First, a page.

[Python-ideas] bdist naming scheme (compatibility tags) PEP

Daniel Holth dholth at gmail.com
Wed Sep 26 16:53:03 CEST 2012

> Win32 is not a good example here. As far as I know (I've experimented
> and read docs, but haven't analyzed the code), there is never a
> declared ABI on Win32. In fact, Windows is pretty much trivially
> simple:
> cpXY-none-win32 (for distributions with C extensions)
> pyXY-none-any (for pure-Python distributions)
> In fact, those two are the only values the bdist_wheel format can
> generate. Actually, for non-Windows, it's just as simple - bdist_wheel
> can only generate

bdist_wheel is incomplete too. It should read from setup.cfg for
advice on the tags.

Does win32 have debug / pymalloc builds? That is why there is a cp33dm ABI.

On linux imp.get_suffixes() includes

('.cpython-33m.so', 'rb', 3), ('.abi3.so', 'rb', 3)

and the abi tag is just an abbreviation cp33m or abi3.

> cpXY-ABI-PLAT (for distributions with C extensions)
> pyXY-none-any (for pure-Python distributions)

These are the most important, and the ones bdist_wheel can (should)
generate without configuration.

> Eggs and wininst installers, if they used this convention, would be
> the same. As would bdist_msi, as far as I know. So the question is,
> what use case is there for anything more complicated than this? The
> only possibilities I can see are:
> 1. The stable ABI. At the moment, I don't know how well that's
> supported - I don't think the build tools detect whether code only
> uses the stable ABI, so they assume the full ABI. Users could claim to
> use the stable ABI by manual renaming. But without an agreed and
> documented convention for the stable ABI, they can't do that, so I
> think it's premature to worry about that case. It's easy enough to add
> if needed (see below - it's just another ABI for installers to allow)
> 2. UCS2 vs UCS4. This is dead for Python 3.3+, so not worth
> complicating the model for.

Python 2 continues to matter. I do not and can not use Python 3 commercially.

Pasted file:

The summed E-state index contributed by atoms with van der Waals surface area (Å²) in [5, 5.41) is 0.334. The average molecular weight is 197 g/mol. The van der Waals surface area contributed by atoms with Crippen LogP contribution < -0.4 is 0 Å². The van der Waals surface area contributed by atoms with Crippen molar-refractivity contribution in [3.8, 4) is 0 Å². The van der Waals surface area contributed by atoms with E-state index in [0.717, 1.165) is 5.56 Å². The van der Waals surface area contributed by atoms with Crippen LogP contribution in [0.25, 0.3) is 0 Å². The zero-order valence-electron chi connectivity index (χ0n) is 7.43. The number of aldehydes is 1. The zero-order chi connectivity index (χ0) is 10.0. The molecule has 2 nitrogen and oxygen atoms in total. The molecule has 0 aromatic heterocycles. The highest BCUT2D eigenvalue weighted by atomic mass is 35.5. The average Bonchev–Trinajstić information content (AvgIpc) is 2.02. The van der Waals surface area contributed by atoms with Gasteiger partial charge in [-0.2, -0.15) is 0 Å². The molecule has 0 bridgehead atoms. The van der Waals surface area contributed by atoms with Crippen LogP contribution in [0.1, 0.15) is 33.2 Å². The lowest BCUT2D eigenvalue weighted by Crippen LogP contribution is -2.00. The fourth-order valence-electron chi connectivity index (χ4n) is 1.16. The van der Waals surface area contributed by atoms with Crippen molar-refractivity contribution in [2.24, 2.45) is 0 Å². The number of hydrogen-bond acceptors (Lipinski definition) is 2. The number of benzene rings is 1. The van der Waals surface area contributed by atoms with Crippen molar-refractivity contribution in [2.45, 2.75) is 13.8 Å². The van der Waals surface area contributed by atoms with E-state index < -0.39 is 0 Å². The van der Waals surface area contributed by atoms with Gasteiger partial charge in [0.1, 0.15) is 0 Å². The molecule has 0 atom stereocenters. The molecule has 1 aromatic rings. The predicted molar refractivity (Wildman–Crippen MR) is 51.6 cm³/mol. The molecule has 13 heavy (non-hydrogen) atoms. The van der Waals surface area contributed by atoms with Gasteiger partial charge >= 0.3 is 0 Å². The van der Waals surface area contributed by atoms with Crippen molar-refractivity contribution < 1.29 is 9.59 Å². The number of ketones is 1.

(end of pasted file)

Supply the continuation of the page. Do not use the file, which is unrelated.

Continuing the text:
> 4. Pure-python code which works on multiple versions of Python. This
> is a real case, and needs to be considered. Code that is (presumed)
> valid on all Python versions within the current major version can be
> manually retagged as pyX. And code that supports Python 2 and 3 can be
> retagged as py2.py3. To allow forward compatibility, installers should
> allow the user to install pyXZ code on Python version X.Y when Z<Y.
> But this should be a user option (possibly off by default) and an
> exact match should always be preferred.
> I'm not aware of any other cases that might matter here. The other
> implementations may well add further use cases - for example, PyPy can
> load (some) cPython code, I believe. But without details, let's wait
> to hear from them rather than speculating.

PyPy has source compatibility for some CPython extensions, so it
counts as a different ABI.

Sometimes code uses ctypes or cffi instead of the CPython ABI (or even
includes an .exe that it calls with subprocess), there was some
discussion about using the 'none' abi in that case .

> 2. An exact match wins every time. Where there are multiple ABIs, the
> best match is based on the preference order supplied.

Just let an exact match be the only kind of match. Then there is no parsing.

The implementation tag is there because packages may have different
requirements based on the implementation and version based on if:
statements in setup.py. Maybe you use cp3 or py3 when you have added
conditional requirements a-la Requries-Dist: argparse; python_version
< 2.6 in PKG-INFO?

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